It happened like someone had flipped on a switch.
At one point there was a boy who wanted to tell me everything and who thought that facebook was stupid and his parents were pretty cool.
And then, this summer, Liam became a pre-teen. He’s always been precocious (he was even born ahead of schedule), so I guess it’s no surprise that now, at the age of twelve-and-a-half, he’s verging on sixteen.
I thought, a long time ago, when I watched other moms shop for darling little frocks and furbelows for their girl-babies while I pawed through yet another stack of navy-blue trousers for my boy-babes, that at least when the teen and pre-teen years hit, I’d be safe: boys, I thought, don’t really “go through” adolescence. They just get older. Sure, there might be skin problems, perhaps the occasional illegal substance, but all that moodiness and navel-gazing and emoting? Not in this boy-dominated household.
Yeah, I thought. Those mothers of daughters are gonna suffer, while I, with my boringly dressed boys, will sail through their teen-age years.
Yeah. You’re going to be wanting to use the word hubris here.
Upstairs in his room (door firmly closed) is a boy whose headphones sometime in late June became surgically attached to his ears, whose favorite phrase is “you don’t understand” (with a close second being “fine“ in a tone that implies anything but), and whose emotions veer from joy to rage with all the precision of a drunk driver trying to navigate the Pacific Coast Highway.
Somehow he’s perfected the lip curl, the eye roll, the tiny puff of exasperated breath that I thought were the exclusive purview of adolescent girls; suddenly he tells me nothing, facebook is totes cool and we, his parents, are stupid.
God knows after what I put my mother through in my teen-age years, I probably deserve some lip-curling and eye-rolling. Karma, as they say, is a bitch. I’m still apologizing to my mom for my behavior, although now we’re both so old that neither of us really remember what the hell I did.
Well, okay. Some of the things we remember. But that’s a post for another time.
Dear reader, I understand that Liam wants to feel independent; I know he’s trying on some new attitudes to see how they fit, just like he’s trying to find jeans that aren’t too baggy on his skinny hips. I know he doesn’t need a friend but a parent, and I’m pretty much comfortable with being the mom who says “no.” I’ve done my reading, I’m paying attention (yes, I troll his facebook page for inappropriate content and never in my life have I been so bored on facebook because good lord, twelve-year olds are dull).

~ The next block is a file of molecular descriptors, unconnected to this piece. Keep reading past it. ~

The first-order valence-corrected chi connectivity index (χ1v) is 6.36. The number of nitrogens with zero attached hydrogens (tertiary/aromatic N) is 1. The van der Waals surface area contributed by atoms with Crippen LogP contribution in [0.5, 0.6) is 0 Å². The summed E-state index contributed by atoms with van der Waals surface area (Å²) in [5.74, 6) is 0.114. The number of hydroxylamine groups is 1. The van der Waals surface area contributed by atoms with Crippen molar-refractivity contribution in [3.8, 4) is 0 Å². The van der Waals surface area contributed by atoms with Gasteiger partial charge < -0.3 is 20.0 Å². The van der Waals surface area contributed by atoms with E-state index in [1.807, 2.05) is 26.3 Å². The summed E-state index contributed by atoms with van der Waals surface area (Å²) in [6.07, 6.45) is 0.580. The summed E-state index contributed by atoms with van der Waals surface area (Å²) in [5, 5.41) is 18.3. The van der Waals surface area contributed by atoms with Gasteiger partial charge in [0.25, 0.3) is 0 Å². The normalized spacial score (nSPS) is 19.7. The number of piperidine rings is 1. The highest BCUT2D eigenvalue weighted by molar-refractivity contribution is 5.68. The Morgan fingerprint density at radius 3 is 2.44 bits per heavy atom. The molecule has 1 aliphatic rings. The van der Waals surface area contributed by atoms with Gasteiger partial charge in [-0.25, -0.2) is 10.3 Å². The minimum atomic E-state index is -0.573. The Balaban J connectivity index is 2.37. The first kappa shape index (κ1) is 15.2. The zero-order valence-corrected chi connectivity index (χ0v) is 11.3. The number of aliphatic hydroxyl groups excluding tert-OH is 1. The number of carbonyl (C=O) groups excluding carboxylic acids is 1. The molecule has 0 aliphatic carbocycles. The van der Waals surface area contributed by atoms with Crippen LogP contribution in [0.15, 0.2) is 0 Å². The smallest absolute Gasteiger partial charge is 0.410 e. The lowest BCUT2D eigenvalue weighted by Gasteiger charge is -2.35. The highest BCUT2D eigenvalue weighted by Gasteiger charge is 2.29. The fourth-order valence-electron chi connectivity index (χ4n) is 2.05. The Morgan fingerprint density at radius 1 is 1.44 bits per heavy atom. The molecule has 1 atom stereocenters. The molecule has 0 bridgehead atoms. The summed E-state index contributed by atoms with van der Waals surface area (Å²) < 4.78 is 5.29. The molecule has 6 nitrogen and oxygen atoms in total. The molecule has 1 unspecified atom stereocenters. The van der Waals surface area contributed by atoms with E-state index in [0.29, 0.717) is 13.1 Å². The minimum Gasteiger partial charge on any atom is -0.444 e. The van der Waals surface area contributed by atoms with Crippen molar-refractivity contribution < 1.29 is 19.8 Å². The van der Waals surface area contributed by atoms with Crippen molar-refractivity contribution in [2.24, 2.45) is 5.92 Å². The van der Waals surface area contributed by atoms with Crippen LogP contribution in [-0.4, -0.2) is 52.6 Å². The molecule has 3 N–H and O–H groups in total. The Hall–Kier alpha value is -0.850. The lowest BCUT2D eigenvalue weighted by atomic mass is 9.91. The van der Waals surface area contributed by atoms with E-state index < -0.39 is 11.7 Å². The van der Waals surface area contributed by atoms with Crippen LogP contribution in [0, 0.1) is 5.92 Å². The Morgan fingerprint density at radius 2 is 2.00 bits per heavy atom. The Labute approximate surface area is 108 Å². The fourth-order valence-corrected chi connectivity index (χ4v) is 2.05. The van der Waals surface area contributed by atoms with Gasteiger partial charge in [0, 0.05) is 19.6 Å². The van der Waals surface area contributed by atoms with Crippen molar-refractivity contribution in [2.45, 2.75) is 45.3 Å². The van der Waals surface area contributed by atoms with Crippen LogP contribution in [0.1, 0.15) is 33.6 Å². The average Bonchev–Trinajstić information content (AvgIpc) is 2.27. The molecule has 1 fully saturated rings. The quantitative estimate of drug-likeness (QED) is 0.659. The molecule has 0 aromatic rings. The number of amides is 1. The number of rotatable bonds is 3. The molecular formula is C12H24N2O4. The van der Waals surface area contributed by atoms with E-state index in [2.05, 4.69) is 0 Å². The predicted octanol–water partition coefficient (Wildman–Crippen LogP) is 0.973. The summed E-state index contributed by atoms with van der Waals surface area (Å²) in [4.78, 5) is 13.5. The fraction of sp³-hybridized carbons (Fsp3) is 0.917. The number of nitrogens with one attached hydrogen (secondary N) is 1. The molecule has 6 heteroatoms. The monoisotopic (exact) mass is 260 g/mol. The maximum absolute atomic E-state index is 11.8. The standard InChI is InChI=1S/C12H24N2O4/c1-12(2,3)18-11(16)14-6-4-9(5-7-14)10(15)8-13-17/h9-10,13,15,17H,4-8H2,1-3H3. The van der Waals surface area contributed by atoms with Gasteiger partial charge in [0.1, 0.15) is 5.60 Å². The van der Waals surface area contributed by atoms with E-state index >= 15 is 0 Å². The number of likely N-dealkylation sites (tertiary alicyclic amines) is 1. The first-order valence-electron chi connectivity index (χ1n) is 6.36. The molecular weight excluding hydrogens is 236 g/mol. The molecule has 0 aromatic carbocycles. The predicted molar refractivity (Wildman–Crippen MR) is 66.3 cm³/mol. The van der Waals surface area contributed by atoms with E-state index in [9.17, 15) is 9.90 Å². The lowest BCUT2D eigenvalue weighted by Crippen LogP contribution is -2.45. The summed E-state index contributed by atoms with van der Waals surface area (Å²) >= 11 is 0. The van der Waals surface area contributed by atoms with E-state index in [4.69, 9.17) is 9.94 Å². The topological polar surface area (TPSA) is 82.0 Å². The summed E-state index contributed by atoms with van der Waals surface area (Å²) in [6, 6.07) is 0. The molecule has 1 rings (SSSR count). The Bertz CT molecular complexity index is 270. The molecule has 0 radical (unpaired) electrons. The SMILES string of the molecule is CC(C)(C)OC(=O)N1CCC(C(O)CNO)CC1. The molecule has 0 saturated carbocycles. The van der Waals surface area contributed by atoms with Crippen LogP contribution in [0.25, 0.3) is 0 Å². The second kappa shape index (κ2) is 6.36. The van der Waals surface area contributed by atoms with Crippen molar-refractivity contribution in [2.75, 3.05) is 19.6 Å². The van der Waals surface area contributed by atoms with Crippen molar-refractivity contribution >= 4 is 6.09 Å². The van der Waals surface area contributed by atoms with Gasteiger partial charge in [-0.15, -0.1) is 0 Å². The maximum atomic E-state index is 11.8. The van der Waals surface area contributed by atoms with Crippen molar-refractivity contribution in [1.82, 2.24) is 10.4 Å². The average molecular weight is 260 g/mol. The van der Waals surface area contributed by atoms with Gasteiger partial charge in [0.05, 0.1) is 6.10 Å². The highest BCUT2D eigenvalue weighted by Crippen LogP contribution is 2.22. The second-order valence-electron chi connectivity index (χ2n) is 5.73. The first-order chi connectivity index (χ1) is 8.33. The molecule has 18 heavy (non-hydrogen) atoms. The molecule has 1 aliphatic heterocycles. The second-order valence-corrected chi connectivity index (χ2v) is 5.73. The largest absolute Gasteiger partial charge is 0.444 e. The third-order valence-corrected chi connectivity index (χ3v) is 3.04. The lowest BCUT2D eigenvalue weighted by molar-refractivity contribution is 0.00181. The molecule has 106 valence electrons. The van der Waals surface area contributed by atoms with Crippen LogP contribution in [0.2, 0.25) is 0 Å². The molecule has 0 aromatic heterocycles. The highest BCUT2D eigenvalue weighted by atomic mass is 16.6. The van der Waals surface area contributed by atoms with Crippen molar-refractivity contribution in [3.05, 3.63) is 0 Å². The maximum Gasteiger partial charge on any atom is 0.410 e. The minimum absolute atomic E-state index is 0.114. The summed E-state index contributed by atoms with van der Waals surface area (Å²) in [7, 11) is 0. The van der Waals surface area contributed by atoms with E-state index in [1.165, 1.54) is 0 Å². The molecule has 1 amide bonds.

But lately I feel like I did when he was a baby, when there I was, confronted with this utterly alien being who had needs and wants and what the hell did I know about babies, anyway, other than that I had a devout wish to not fuck up.
I’ve still got that same wish–please don’t let me fuck up this parenting thing–but all the rules and rhythms I’ve learned over the last twelve years don’t seem quite to apply any more. The baby not only has needs, the baby has opinions and isn’t afraid to express them. (Is it just me, or did kids used to have fewer opinions? Or maybe it’s just that their opinions mattered less.)
Husband does a little eye-rolling of his own these days, when I get going about Liam’s behavior and truth be told, Liam is mostly just wicked irritating; it’s not like he’s sporting gangsta life tatts or pilfering from the liquor cabinet. He is, after all, only twelve and still more interested in League of Legends, Arsenal, and…well, facebook, than he is in anything else. He still sits on my lap; he sometimes even gives me unsolicited hugs.
If I’m honest with myself, I suspect that much of my annoyance comes not from anger but from a kind of sadness, almost an anticipation of loss. When I’m gritting my teeth and saying “Take.Off.Your.Headphones.Now.” what I’m really saying is “don’t grow up too fast, don’t leave us behind so soon.” I think we are saying good-bye to your childhood, my sweet Liam, and it sort of breaks my heart.